Mid-Week Links: On Tenterhooks

NETWORK_LA transit has a wonderful video about moving LA from cars to transit.

Unlike LA, Marin might be stepping back towards the car if the Transportation Authority of Marin reverses last week’s vote to transfer $8 million to the SMART project at today’s meeting. (Marin IJ, Press Democrat)

The San Rafael mayoral race is already under way.  We’ll be watching this. (San Rafael Patch)

Limiting a parking lot to just the store’s customers is hugely inefficient.  Not only does it encourage people to drive fractions of a mile from lot to lot, but it creates redundant parking spaces, wasting land. (Reinventing Parking)

SMART will be a boon to downtown San Rafael, and that’s good for everyone in Marin. (San Rafael Patch)

Greater Greater Washington found that sometimes, people just don’t realize that bicycles are used for things other than recreation. (Greater Greater Washington)

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Novato’s Affordable Housing Opportunity

Hopefully not Novato's future

New housing mandates for the City of Novato present a huge opportunity for the city, if only residents can bring themselves to seize the moment.

The big story in Novato this past month has been affordable housing.  The Association of Bay Area Governments (ABAG) is mandating new housing the city for the next five years under the “fair share” policy, under which each Bay Area government takes its fair share of the projected regional growth.  There has been a tremendous outpouring against the proposed sites as well as the process in general, leaving affordable housing advocates hopelessly outgunned.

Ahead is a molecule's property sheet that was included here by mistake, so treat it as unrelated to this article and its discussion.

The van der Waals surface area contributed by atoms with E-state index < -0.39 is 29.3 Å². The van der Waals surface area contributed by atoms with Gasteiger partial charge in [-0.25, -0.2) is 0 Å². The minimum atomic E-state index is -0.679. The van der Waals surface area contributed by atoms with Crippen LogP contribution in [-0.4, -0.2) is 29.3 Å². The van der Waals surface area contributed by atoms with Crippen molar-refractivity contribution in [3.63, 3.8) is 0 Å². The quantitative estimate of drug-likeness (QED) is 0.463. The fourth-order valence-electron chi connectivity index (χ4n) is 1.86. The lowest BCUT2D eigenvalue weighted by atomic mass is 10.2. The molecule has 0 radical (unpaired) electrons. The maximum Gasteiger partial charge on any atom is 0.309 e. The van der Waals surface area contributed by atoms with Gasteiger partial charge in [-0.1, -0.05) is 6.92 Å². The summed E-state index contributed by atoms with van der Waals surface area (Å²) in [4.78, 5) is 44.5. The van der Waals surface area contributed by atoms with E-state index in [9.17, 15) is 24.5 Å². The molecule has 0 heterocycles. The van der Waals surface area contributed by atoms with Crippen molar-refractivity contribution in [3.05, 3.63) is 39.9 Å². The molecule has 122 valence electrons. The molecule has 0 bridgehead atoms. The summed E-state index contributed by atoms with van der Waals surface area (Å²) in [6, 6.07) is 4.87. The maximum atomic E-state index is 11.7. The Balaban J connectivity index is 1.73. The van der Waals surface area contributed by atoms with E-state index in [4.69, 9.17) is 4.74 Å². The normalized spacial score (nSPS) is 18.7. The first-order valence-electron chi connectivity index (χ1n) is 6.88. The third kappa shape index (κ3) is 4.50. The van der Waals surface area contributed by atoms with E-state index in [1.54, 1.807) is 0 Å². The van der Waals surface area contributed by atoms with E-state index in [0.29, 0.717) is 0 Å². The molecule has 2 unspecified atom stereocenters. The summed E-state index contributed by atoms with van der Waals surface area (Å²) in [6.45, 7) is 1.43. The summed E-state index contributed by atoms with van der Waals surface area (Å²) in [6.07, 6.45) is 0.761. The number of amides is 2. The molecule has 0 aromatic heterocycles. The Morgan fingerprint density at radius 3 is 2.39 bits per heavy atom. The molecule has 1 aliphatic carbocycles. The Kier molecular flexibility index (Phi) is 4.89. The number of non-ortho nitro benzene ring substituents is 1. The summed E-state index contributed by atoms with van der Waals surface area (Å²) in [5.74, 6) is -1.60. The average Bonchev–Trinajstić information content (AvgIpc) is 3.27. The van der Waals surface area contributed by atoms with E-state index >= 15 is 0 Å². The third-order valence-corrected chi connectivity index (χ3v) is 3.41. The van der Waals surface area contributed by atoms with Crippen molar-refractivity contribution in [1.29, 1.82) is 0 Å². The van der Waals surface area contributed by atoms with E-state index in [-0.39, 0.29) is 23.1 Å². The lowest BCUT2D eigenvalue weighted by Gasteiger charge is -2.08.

Although ABAG shouldn’t be mandating housing to Novato at all (not to say that Novato’s government is terribly wise about its zoning policies to begin with), the situation does present an opportunity for the city to address some underlying issues that might otherwise get lost in the debate.  What kind of town ought Novato be?  How can it serve its residents better?  Neither side has been particularly effective in conveying their overall vision for the city, I think the answers can be broken down into three parts: density, transportation, and character.

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